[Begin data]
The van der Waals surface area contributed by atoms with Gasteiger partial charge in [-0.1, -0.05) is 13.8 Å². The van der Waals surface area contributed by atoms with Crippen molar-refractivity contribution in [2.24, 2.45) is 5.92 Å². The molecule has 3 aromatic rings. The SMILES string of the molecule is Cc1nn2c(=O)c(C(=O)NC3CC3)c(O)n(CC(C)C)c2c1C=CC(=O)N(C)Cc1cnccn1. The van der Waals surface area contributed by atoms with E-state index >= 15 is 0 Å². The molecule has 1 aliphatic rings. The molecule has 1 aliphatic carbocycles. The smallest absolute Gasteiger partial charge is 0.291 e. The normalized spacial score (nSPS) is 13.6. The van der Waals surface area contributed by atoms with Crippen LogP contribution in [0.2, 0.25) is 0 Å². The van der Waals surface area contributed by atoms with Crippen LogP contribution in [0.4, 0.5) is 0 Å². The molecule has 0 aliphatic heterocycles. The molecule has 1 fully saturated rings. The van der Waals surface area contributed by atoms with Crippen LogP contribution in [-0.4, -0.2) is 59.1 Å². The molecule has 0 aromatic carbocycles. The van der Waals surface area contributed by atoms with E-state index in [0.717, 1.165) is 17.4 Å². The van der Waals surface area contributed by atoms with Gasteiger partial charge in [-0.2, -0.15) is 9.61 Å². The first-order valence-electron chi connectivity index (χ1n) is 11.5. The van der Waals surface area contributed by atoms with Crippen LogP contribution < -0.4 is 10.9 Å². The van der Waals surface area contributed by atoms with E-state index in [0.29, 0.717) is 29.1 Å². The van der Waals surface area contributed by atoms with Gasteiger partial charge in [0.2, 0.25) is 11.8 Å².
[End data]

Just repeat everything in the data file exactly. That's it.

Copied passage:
The van der Waals surface area contributed by atoms with Gasteiger partial charge in [-0.1, -0.05) is 13.8 Å². The van der Waals surface area contributed by atoms with Crippen molar-refractivity contribution in [2.24, 2.45) is 5.92 Å². The molecule has 3 aromatic rings. The SMILES string of the molecule is Cc1nn2c(=O)c(C(=O)NC3CC3)c(O)n(CC(C)C)c2c1C=CC(=O)N(C)Cc1cnccn1. The van der Waals surface area contributed by atoms with E-state index >= 15 is 0 Å². The molecule has 1 aliphatic rings. The molecule has 1 aliphatic carbocycles. The smallest absolute Gasteiger partial charge is 0.291 e. The normalized spacial score (nSPS) is 13.6. The van der Waals surface area contributed by atoms with Crippen LogP contribution in [0.2, 0.25) is 0 Å². The van der Waals surface area contributed by atoms with Crippen LogP contribution in [0.4, 0.5) is 0 Å². The molecule has 0 aliphatic heterocycles. The molecule has 1 fully saturated rings. The van der Waals surface area contributed by atoms with Crippen LogP contribution in [-0.4, -0.2) is 59.1 Å². The molecule has 0 aromatic carbocycles. The van der Waals surface area contributed by atoms with E-state index in [0.717, 1.165) is 17.4 Å². The van der Waals surface area contributed by atoms with Gasteiger partial charge in [-0.2, -0.15) is 9.61 Å². The first-order valence-electron chi connectivity index (χ1n) is 11.5. The van der Waals surface area contributed by atoms with Crippen LogP contribution < -0.4 is 10.9 Å². The van der Waals surface area contributed by atoms with E-state index in [0.29, 0.717) is 29.1 Å². The van der Waals surface area contributed by atoms with Gasteiger partial charge in [0.2, 0.25) is 11.8 Å².